There is a great post from Louis Gray that I’ve been thinking about lately with an interesting view of 5 Major Stages of early adopter behavior.
The Five Stages of Early Adopter Behavior include:
Discovery, QA and Spreading the Word
Promotion and Collaboration
Mainstream Use and Engagement
Sense of Entitlement, Nitpicking and Reduced Use
Migration to Something New, Call to Move Followers
I’ve discussed early adopter behavior before. The first few steps compress the normal 5 step process everyone goes through in adopting a new innovation – awareness, interest, evaluation, trial and adoption. Entitlement and migration describe something else – some of the early stages of adopting a new innovation require the rejection of the previous one.
This is also behavior seen by innovators. Innovators love something new and even after adopting a new innovation are often looking for the next best thing. But almost anyone who adopts a new innovation must break away from the old one.
It may well be a different process for the innovators/early adopters than for the rest of the group, the early and late majorities. Most people are informed about what choices to make by early adopters/innovators. These people do not generally discover new innovations and will adopt what others tell them to. They rely on key influential members of the community to inform them about new innovations.
Innovators and early adopters, on the other hand, rely on outside influences and their own personal knowledge to inform themselves about adopting an innovation. They do not simply change because someone told them to. So they may have more personally invested in an innovation and may have to do some emotional disengagement from a previous innovation in order to begin the process of adopting a new one. They essentially have to go through a re-evaluation process in order to move on.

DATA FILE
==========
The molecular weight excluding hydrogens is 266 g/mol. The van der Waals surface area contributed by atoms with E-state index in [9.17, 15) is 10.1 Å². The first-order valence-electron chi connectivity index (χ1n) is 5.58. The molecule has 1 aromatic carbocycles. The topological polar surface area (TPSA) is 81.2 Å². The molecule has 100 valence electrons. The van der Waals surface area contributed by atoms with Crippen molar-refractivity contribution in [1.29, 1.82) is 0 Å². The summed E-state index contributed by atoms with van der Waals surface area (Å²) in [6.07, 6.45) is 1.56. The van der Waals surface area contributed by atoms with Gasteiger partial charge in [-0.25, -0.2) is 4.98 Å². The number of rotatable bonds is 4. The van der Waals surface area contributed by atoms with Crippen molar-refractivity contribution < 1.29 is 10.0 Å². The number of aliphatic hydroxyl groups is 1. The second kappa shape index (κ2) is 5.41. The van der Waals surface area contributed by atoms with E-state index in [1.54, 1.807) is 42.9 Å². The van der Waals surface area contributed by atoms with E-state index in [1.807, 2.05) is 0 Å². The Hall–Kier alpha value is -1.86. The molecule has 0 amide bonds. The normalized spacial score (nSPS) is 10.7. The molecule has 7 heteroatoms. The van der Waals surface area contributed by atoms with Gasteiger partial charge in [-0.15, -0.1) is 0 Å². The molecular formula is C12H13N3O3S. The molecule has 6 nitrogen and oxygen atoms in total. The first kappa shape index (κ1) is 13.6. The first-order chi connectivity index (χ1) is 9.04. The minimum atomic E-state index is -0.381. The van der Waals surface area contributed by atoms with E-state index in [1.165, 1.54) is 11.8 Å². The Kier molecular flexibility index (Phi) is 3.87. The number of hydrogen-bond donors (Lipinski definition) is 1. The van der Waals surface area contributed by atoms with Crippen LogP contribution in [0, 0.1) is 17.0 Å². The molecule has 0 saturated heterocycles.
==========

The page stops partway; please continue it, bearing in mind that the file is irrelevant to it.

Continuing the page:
Finding faults with the old makes it easier to move on to the joys of the new. I would expect that the initial stages of adopting, such as awareness, overlap with the latter stages of disengagement. I would also expect that innovators are more likely to cobble together problems with the old in order to justify moving on to the new, moving through the re-evaluation period as fast as they move through the other 5.
For early adopters, evaluation is their hallmark, so I would expect re-evaluation would also be important to them. They would spend some time on this ‘process, more carefully weighing the benefits of a new innovation with the disadvantages of the old.
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